Skip to content Skip to cookie consent
Skip to content


Voting and literacy

A study revealed that voters of the Mumosho settlement came up against two main problems during polling

2008 Available in English, French, Portuguese and Spanish

Photo: Esther Harder

From: Sharing ideas – Footsteps 75

Footsteps readers share ideas related to their work

Mumosho is a rural settlement, 22km from the town of Bukavu, in the east of the Democratic Republic of the Congo (DRC). During the last legislative and presidential elections in DRC, I was one of the independent witnesses in a polling station in Mumosho, in the Kabare constituency.

It was noted, after the count, that several ballot papers were null and void. This happened in three different ways:

  • several ballot papers were left blank
  • some were marked in the wrong places
  • many more were marked in several different places.

All this meant that a large number of ballot papers were not able to be counted. This attracted our attention, and inspired us to find out the reasons behind these problems. We believed the main cause was the high rate of illiteracy among the voters in Mumosho.

We wanted to understand and to analyse the difficulties facing the voters, to find out if they were linked to education, and to find ways to improve the situation at the next ballot. To do this, we conducted a survey in Mumosho. It focused on the period from 30 July 2006 to 18 March 2007 and on individuals who had participated in the legislative and presidential elections. We took a random sample of 180 people of varying ages between 18 and 60. We used interviews, questionnaires and direct observation.

Education levels

We found that the majority of the people questioned had a low level of formal education. This was more noticeable among the women than the men. Not one woman had reached higher education level. This can be explained by the fact that in the rural area of Kabare, women are traditionally the most marginalised people. They do not have much access to information and have little opportunity to gain skills. Their participation in decision-making is minimal, both at home and in the community.

Method of filling in ballot papers

People filled in the ballot papers either by pen or by finger print. Our survey results showed that 27.7% of people admitted that they had deposited blank ballot papers in the box. When we were independent witnesses in the polling station at the time of the count, we had noticed that the majority of the void ballot papers were those which had finger prints in inappropriate places. The very fact of filling in the ballot paper by means of a finger print suggests that the voter cannot write and consequently also cannot read. There is reason to believe that it is this same category of voters who deposited papers with several marks or none at all in the ballot box.

From these facts we confirmed that there was a close connection between the number of void ballot papers and the number of non-literate voters.


From our survey it is clear that the voters of the Mumosho settlement came up against two main problems during polling. Firstly, the vast majority could not read or write and therefore they had difficulty in filling in the ballot papers properly. Secondly, the voters had no experience of free, democratic and transparent elections, owing to the dictatorial regime which lasted more than 30 years in the country.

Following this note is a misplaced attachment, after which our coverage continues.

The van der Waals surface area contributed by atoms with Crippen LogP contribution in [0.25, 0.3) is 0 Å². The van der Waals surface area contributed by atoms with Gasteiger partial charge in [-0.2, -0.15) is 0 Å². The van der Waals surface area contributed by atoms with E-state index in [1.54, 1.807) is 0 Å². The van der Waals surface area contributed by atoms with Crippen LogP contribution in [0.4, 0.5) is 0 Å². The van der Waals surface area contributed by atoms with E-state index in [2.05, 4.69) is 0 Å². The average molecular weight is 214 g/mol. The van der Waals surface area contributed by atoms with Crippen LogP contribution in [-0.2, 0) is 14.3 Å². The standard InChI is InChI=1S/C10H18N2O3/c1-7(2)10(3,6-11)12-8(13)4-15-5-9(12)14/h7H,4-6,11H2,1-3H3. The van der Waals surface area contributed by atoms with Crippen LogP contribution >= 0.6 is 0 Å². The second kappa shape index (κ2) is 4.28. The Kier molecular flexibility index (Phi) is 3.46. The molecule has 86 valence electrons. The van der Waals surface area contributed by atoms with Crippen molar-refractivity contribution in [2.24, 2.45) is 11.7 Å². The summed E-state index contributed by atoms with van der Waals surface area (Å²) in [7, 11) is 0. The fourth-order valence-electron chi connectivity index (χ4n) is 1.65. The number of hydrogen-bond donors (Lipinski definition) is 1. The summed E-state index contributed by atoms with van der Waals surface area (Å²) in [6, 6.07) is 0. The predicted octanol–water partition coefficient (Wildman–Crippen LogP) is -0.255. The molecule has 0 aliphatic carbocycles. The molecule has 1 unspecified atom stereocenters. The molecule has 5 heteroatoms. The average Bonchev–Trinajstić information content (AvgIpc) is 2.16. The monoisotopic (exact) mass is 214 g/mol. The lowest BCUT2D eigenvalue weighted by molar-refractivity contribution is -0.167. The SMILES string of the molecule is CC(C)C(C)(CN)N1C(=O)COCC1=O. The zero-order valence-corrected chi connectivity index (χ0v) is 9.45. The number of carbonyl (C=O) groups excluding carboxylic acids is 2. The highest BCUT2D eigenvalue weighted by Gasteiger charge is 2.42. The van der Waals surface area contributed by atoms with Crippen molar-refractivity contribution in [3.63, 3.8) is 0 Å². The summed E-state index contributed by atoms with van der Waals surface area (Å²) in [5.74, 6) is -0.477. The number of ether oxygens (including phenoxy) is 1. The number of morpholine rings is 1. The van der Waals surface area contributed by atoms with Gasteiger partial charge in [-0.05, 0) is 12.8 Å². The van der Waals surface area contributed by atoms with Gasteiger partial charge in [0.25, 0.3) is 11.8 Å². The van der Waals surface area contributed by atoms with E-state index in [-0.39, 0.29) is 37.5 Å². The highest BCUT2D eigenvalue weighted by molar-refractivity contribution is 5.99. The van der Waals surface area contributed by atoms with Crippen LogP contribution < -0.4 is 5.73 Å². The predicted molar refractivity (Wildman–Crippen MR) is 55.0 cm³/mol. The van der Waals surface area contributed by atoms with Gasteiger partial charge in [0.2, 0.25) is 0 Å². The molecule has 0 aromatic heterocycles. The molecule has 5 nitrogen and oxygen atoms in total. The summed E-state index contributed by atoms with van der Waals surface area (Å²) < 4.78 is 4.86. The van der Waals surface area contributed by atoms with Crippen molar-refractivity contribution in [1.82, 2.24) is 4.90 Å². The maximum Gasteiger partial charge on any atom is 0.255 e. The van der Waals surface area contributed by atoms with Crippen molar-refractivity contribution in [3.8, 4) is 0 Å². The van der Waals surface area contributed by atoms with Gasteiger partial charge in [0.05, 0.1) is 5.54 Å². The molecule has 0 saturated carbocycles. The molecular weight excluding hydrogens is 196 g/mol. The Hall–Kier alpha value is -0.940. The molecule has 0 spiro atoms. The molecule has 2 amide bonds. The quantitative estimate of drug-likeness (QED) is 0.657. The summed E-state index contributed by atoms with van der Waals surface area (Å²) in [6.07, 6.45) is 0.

Photo: Laura Webster, Tearfund

Photo: Laura Webster, Tearfund

How can we overcome the problem of illiteracy in the Mumosho settlement and mitigate its negative impact on the next elections? We have tried to bring a simple solution to this problem, by setting up four literacy centres in Mumosho for women and teenage girls. Our survey showed that the majority of people who are non-literate in Mumosho are women. However, there is a saying that ‘to educate women is to educate the whole nation’. The objective of this project is to reduce the rate of illiteracy among the women and teenage girls of Mumosho before the organisation of the next legislative and presidential elections in 2011.

Literacy is the keystone of development. If rural people have the opportunity to read, write and do sums, then they can take charge of their own development.

Ladislas Burume Bihagarhizi, BP 1223, Bukavu, Democratic Republic of the Congo, via Cyangugu, Rwanda.

Email: [email protected]  

Share this resource

If you found this resource useful, please share it with others so they can benefit too.

Subscribe to Footsteps magazine

A free digital and print magazine for community development workers. Covering a diverse range of topics, it is published three times a year.

Sign up now - Subscribe to Footsteps magazine

Cookie preferences

Your privacy and peace of mind are important to us. We are committed to keeping your data safe. We only collect data from people for specific purposes and once that purpose has finished, we won’t hold on to the data.

For further information, including a full list of individual cookies, please see our privacy policy.

  • These cookies are necessary for the website to function and cannot be switched off in our systems.

  • These cookies allow us to measure and improve the performance of our site. All information these cookies collect is anonymous.

  • These allow for a more personalised experience. For example, they can remember the region you are in, as well as your accessibility settings.

  • These cookies help us to make our adverts personalised to you and allow us to measure the effectiveness of our campaigns.